Pal, the faithful lookout, would let out a short crisp single bark when Tom approached a curb or obstacle, just in time for his master to detect the objects or dropoffs with his little bamboo cane. The sight of the blind man briskly walking while pulling the cart with the little dog keenly watching for difficulties from his perch delighted the folks they met on the street.
Pal continued to live a privileged life as a devoted member of the Minns family. He got scraps from the butcher on Fridays, bones from the pot roasts Lizzie cooked on Sundays, a weekly brushing from Tom on Wednesdays, and little rubber toys to chew whenever the old ones were gnawed to bits.
By the spring of 1942, the old fella spent most of his time asleep, either on his own pillow in a corner of Tom’s Market Street confectionary, where the sun beamed through the front store window, or in the warm kitchen behind the store in various locations around the stove. He loitered there to Lizzie’s great inconvenience and annoyance because a semi-mobile lump of feisty fur was a bad addition to an active blind woman’s kitchen floor. Lizzie tripped over Pal on numerous occasions and even stepped on the old dog’s tail a time or two without serious consequence.
But Pal’s health continued to worsen. His energy waned, and he was in obvious pain when he waddled from side-to-side from room-to-room in the little store/home across from the Centre Wheeling Market. He spent most evenings in Tom’s lap, occasionally giving a slow weak lick to the back of his master’s hand. He didn’t bark much by then as his little heart grew weaker.
Early one morning, Tom came down the steep wooden steps from the second floor bedrooms and entered the warm kitchen in search of his little friend. He called Pal’s name. There was no yelp of response or sound of paws on the wooden floor. Tom called Mabel down, and she looked for the little dog. She found him in the store, lying under the chair that Tom kept behind the candy counter. He had passed away in the night. Mabel found one of Tom’s handkerchiefs wadded between Pal’s two front paws.
Mabel says she never saw her father cry, but when she told him about Pal that morning, he retreated back upstairs without speaking and stayed there for some time.
News traveled fast in the neighborhoods of Center and South Wheeling. Before long, there was a store full of Tom’s loyal loafers from years past and present: men and women, boys and girls had all gathered to offer Tom help in dealing with the loss of his little friend. Some men from Bloch Brothers brought in a burlap sack and a sturdy wooden shipping box and placed Pal inside both. Women from the flower shop up the street came by with a few red roses. Two firemen arrived in an official Fire Department vehicle and offered to drive Tom to wherever he wanted to take Pal for burial. Two high school boys volunteered to go along with shovels they brought from their homes.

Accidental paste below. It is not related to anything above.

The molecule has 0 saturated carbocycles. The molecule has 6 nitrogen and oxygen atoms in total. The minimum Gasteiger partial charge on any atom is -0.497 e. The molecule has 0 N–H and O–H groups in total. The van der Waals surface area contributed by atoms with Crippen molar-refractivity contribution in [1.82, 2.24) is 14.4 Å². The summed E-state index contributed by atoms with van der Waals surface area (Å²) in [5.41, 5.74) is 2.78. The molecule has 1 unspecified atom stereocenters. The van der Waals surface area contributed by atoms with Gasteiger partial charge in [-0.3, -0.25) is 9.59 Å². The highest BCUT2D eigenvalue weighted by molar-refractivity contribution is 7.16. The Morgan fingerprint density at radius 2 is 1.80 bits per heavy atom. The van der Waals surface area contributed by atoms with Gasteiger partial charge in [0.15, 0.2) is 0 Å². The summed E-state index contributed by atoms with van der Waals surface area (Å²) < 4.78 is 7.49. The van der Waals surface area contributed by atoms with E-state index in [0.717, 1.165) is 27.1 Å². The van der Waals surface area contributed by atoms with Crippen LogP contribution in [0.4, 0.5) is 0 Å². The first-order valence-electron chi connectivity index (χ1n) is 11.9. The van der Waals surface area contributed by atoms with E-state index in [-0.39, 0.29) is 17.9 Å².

Tom placed his fedora on his head and took Mabel’s elbow. The little crowd parted, and they made their way outside. The firemen carried the shipping box out to the vehicle which was large enough to accommodate Tom, Mabel, the two boys, and the firemen. There was even a single police motorcycle escort as they drove to a spot on Wood Street, where they parked and climbed a steep hill into the woods. There, the boys dug deep into the rich soil under a shady tree. The firemen lowered the box, and the little group said goodbye to Pal.
Nineteen forty-two was a year of bad news on a global scale. It was the year of the Battle of Midway, the Bataan Death March, and the beginning of gas rationing in the U.S. A cyclone struck Bangladesh and killed 61,000 people, and America began sending all Japanese Americans to internment camps. Wheeling boys, including George Griffith, were being sent into harm’s way. But on that day, with so much going on in the world, Tom’s friends, the kind people of Wheeling, took a few moments to mourn the loss of one little old dog who spent a life in service and brought smiles to world-weary faces.
Tom was offered many replacement dogs by well-meaning friends over the following year, but he always politely declined the offers.
“No dog could replace Pal,” Tom told his friends and family. “No sense to even try.”